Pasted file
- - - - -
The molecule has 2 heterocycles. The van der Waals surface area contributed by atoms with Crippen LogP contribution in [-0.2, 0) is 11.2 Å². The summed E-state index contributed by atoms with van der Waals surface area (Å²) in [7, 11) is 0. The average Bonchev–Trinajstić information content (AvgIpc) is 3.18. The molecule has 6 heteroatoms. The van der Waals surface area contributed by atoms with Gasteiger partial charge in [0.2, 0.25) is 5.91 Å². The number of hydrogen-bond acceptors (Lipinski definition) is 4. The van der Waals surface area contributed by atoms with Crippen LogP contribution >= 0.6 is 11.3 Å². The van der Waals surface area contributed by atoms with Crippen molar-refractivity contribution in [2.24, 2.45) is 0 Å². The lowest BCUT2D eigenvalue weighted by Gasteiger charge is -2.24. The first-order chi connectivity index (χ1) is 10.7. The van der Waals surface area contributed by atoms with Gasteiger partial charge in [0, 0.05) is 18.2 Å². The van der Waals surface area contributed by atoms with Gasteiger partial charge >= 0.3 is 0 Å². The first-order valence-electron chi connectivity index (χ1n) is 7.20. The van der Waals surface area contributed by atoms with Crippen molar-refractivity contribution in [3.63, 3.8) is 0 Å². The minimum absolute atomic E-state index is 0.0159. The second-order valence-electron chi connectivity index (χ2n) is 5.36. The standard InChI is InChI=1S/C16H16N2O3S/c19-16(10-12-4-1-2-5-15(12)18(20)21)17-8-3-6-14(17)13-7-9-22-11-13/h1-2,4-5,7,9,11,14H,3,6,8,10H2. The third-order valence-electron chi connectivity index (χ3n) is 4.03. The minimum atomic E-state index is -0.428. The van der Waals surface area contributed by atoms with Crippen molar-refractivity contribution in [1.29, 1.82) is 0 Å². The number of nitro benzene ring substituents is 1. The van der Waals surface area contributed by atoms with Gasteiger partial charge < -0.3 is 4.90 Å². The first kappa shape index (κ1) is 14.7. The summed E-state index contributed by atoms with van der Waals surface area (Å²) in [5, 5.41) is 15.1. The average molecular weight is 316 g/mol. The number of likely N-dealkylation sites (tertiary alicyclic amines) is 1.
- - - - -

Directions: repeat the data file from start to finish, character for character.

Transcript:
The molecule has 2 heterocycles. The van der Waals surface area contributed by atoms with Crippen LogP contribution in [-0.2, 0) is 11.2 Å². The summed E-state index contributed by atoms with van der Waals surface area (Å²) in [7, 11) is 0. The average Bonchev–Trinajstić information content (AvgIpc) is 3.18. The molecule has 6 heteroatoms. The van der Waals surface area contributed by atoms with Gasteiger partial charge in [0.2, 0.25) is 5.91 Å². The number of hydrogen-bond acceptors (Lipinski definition) is 4. The van der Waals surface area contributed by atoms with Crippen LogP contribution >= 0.6 is 11.3 Å². The van der Waals surface area contributed by atoms with Crippen molar-refractivity contribution in [2.24, 2.45) is 0 Å². The lowest BCUT2D eigenvalue weighted by Gasteiger charge is -2.24. The first-order chi connectivity index (χ1) is 10.7. The van der Waals surface area contributed by atoms with Gasteiger partial charge in [0, 0.05) is 18.2 Å². The van der Waals surface area contributed by atoms with Gasteiger partial charge >= 0.3 is 0 Å². The first-order valence-electron chi connectivity index (χ1n) is 7.20. The van der Waals surface area contributed by atoms with Crippen molar-refractivity contribution in [3.63, 3.8) is 0 Å². The minimum absolute atomic E-state index is 0.0159. The second-order valence-electron chi connectivity index (χ2n) is 5.36. The standard InChI is InChI=1S/C16H16N2O3S/c19-16(10-12-4-1-2-5-15(12)18(20)21)17-8-3-6-14(17)13-7-9-22-11-13/h1-2,4-5,7,9,11,14H,3,6,8,10H2. The third-order valence-electron chi connectivity index (χ3n) is 4.03. The minimum atomic E-state index is -0.428. The van der Waals surface area contributed by atoms with Crippen molar-refractivity contribution in [1.29, 1.82) is 0 Å². The number of nitro benzene ring substituents is 1. The van der Waals surface area contributed by atoms with Gasteiger partial charge < -0.3 is 4.90 Å². The first kappa shape index (κ1) is 14.7. The summed E-state index contributed by atoms with van der Waals surface area (Å²) in [5, 5.41) is 15.1. The average molecular weight is 316 g/mol. The number of likely N-dealkylation sites (tertiary alicyclic amines) is 1.